On September 14th, Caesars Entertainment joined its Las Vegas gambling competitor MGM Resorts International in the ranks of the casino giants that got hit by cyberattacks. However, in its report to federal regulatory bodies, the company added that its casino and online operations were not disrupted by the attack.
In a statement to the federal Securities and Exchange Commission, the Reno-based casino behemoth explained that it was unable to guarantee that the personal information of millions of customers was kept secure after a data breach into the company’s systems took place on September 7th. As a result of the attack, the Social Security numbers and driver’s license numbers of its members eligible for loyalty rewards may have been exposed to unauthorized third parties.
Caesars Entertainment, however, said that it had taken steps to make sure that the stolen data was deleted by the hackers but, still, it was unable to guarantee that result.
For the time being, it remains unclear whether the company paid ransom to the attackers. The identity of the person or group responsible for the intrusion remains unknown. As revealed by cybersecurity firm Emsisoft’s threat analyst Brett Callow, a group called Scattered Spider – a group of native English speakers under the umbrella of ALPHV (also known as BlackCat) – was unofficially reported as the one that claimed responsibility for the attacks.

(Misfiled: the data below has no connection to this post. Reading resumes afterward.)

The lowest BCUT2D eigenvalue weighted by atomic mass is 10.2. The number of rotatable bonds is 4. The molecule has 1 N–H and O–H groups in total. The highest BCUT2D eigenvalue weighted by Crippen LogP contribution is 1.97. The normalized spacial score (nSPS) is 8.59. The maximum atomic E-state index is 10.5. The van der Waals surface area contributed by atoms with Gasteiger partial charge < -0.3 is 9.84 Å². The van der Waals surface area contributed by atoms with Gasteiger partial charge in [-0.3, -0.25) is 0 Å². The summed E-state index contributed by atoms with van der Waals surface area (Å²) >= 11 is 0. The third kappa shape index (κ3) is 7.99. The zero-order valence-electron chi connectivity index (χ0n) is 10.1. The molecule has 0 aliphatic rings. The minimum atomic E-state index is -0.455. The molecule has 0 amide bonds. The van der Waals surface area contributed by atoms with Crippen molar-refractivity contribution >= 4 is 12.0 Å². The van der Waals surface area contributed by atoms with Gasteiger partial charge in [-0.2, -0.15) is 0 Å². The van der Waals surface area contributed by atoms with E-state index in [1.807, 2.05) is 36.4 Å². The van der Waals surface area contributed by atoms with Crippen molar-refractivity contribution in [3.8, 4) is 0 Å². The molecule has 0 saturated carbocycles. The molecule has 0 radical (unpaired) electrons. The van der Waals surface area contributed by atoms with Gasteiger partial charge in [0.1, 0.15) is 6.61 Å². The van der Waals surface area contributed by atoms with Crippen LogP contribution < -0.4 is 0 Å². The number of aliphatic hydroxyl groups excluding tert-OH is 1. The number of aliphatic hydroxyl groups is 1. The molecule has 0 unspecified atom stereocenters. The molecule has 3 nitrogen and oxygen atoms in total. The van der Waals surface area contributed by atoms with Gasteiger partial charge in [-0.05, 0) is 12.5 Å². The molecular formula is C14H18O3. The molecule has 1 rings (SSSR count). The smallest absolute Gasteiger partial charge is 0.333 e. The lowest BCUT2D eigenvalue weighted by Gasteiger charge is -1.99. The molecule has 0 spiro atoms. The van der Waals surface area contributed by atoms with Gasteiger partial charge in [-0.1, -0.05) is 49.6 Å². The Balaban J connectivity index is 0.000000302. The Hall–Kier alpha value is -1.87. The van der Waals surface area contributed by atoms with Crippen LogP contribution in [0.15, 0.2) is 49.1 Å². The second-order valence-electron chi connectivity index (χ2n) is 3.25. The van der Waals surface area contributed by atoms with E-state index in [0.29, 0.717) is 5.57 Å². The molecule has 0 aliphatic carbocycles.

The group that was allegedly responsible for the attacks – Scattered Spider – is also known as UNC3944. According to cybersecurity firm analysts, it was quite aggressive and disruptive in its most recent targeting of entertainment and hospitality companies.
Scattered Spider Hacker Group Rumored as the One Responsible for the Attack
Currently, Caesars Entertainment is addressed as the largest casino owner on a global scale, with over 65 million members of its Caesars Rewards scheme and properties situated in 18 US states and Canada that operate under the Caesars, Horseshoe, Harrah’s, and Eldorado brands.
So far, the company has not officially commented on the cyber attacks but revealed that the users of its loyalty program were being offered identity theft protection and credit monitoring services. Caesars Entertainment also reported there was no evidence that the intruder had managed to obtain member passwords or bank account or payment card information. The casino giant further shared that the operations of its brick-and-mortar and online casinos had not been affected by the incident and are currently available without any disruptions.
The US casino behemoth made the disclosures about the recent incident only days after the largest casino operator in Las Vegas, MGM Resorts International, reported that it became subject to a cyberattack that resulted in a massive shutdown of its computer systems at its properties across the country.
Following the attacks, MGM Resorts acknowledged that its reservations and casino floors not only in Nevada but also in other states were affected, with some customers being unable to enter their hotel rooms make credit card transactions, or obtain money from cash machines. Some of the operator’s video slot terminals were also inoperable.